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MAN OF THE HOUSE | Simultaneously experiencing joy and sadness

Often, I write while sitting in my recliner and watching TV. Two activities. At the same time. I occasionally talk on the phone at work while surreptitiously completing tasks on my computer. I even walk while chewing gum.

Yeah, I think I’m proficient in the skill of multitasking.

Alas, cognitive science says we’re not as good as we believe. One National Safety Council study said 28 percent of all traffic accidents and fatalities in the United States are caused by people driving while on their cell phones.

Other studies cite stats such as 70 percent of us thinking we’re above average at competently doing two or more things at once when, in actuality, as little as 3 percent of people are “supertaskers.” We likely perform much better if we focus on one thing at a time.

But what about emotional multitasking, or even spiritual multitasking?

I thought about that — and began to contemplate the idea in prayer — when a friend recently asked me if I experience joy. Ever.

A promise: This isn’t yet another discourse about mental health. Instead, it’s a humble attempt to provide some insight and some hope by exploring a question:

Can sadness and joy co-exist within the same heart and soul?

I haven’t kept either my ongoing major depression or frequent spiritual darkness a secret, as my writing and various talks have proven. But I’m often good at hiding it in everyday life. For better or worse, though, being a member of my family or one of my close friends means occasionally seeing and hearing the pit of the darkness.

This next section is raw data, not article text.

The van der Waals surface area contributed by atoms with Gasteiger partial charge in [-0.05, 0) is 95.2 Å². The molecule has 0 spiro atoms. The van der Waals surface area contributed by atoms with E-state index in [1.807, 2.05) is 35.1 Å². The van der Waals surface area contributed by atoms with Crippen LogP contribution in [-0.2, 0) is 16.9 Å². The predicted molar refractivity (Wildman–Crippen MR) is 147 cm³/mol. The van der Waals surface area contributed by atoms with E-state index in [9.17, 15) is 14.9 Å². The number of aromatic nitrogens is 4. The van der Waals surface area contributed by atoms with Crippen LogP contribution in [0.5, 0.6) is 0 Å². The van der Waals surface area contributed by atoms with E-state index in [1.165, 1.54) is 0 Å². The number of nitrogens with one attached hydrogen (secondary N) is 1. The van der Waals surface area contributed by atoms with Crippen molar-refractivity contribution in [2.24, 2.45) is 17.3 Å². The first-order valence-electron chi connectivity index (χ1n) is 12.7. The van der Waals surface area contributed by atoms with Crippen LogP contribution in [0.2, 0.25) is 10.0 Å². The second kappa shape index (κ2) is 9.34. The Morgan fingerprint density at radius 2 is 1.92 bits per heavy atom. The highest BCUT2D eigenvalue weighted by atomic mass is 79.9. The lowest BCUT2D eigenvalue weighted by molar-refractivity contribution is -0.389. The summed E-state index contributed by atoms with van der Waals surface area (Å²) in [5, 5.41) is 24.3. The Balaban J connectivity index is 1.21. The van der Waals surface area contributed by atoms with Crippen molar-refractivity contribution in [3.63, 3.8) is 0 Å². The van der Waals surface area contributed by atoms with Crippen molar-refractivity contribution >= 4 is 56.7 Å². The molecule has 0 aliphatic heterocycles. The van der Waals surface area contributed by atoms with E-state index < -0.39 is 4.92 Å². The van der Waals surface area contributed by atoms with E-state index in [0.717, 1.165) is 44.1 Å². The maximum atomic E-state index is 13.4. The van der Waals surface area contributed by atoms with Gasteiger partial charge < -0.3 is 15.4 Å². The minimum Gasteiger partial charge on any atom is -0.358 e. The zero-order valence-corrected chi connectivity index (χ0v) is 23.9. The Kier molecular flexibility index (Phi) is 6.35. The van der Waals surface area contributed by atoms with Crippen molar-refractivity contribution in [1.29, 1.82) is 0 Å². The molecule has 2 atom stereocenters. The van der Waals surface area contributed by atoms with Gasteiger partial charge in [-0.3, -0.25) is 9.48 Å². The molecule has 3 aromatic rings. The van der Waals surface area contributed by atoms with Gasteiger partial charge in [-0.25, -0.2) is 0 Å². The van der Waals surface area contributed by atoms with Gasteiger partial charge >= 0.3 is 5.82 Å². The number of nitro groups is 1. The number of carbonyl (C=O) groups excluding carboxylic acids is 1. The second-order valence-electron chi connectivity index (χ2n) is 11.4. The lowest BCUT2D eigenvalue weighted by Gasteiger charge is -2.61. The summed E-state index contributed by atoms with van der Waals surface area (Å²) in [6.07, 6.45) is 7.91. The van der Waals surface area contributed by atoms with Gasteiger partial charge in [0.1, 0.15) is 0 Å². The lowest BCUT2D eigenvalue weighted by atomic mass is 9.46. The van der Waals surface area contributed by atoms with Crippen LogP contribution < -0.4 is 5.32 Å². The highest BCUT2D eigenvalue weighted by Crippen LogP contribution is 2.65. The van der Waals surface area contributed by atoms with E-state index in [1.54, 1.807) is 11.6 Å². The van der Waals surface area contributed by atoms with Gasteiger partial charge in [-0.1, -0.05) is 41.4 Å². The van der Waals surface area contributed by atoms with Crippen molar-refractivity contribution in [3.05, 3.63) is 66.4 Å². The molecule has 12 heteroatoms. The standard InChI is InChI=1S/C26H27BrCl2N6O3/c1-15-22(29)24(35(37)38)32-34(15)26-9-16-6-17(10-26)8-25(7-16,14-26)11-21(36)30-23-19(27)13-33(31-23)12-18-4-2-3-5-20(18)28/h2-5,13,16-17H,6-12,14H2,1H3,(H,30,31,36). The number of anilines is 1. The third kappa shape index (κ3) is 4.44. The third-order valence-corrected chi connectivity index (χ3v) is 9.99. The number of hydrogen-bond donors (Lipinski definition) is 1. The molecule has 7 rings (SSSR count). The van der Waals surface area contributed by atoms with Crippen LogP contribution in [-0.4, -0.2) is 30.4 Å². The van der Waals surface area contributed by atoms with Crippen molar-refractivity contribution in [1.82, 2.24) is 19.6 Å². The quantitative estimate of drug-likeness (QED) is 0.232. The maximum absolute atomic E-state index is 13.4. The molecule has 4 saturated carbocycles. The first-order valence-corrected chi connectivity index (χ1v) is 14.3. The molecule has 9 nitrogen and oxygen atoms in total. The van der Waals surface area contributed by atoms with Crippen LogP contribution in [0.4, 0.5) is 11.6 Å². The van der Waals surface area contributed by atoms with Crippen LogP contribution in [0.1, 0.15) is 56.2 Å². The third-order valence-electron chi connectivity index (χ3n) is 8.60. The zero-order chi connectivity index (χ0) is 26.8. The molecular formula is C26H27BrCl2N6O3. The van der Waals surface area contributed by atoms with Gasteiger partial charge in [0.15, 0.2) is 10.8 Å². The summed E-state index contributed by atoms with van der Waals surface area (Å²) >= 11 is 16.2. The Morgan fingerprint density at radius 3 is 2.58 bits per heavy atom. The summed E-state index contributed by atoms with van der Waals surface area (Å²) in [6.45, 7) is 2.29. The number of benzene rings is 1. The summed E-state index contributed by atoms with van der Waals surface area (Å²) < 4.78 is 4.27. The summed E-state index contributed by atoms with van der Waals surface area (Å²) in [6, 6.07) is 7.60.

That can involve a somber demeanor, moods ranging from frustration to despair, all tinged with what we call sadness. There are a variety of flavors for that emotion: regret, grief, sorrow, despondency and, yes, that profoundly deep sadness of depression that exists every waking moment, day after day after day.

Yet there can be smiles and laughter peppered throughout those days. And there can be pleasure, satisfaction and simple, abiding joy existing at the same time as the melancholy.

I’ve seen a great deal of that in recent months. A friend passed away at the age of 59 after battling early-onset Alzheimer’s. I sensed her husband’s sadness. Yet, because she suffered so much the last two months, he had prayed for an end to her suffering, feeling at least some small contentment in the answered prayer. He also displayed joy about a long marriage to a wonderful person.

The pandemic has caused the cancellation of graduations. People feel sadness about not getting to watch their children walk across that stage and receive a diploma. But they simultaneously feel a wholehearted joy that their children have completed that stage of life.

Perhaps you remember this: Jesus had been risen from the dead for 40 days, much of that time instructing His apostles and speaking about the kingdom of God. He promised the gift of the Holy Spirit. He was alive! Their joy was indescribable.

Then, one day, Jesus “was lifted up, and a cloud took Him from their sight.” All they could do was stand staring at the sky.

Sadness and joy. At the same time. They would miss Him. They were afraid. The future felt uncertain. But their Lord lived and had made promises that they trusted with all their hearts. And these words from Jesus probably echoed in their hearts:

“As the Father has loved me, so have I loved you. Now remain in my love. If you keep my commands, you will remain in my love, just as I have kept my Father’s commands and remain in his love. I have told you this so that my joy may be in you and that your joy may be complete.”

When I feel the sadness, those words always continue echoing in my heart. Think of wandering in a desert while carrying a bottle of cold water. The intense heat of the seemingly unending desert is unrelenting, but the bottle never runs dry.

Sadness and joy in the same heart. At the same time.

Eisenbath is a parishioner at St. Cletus in St. Charles.

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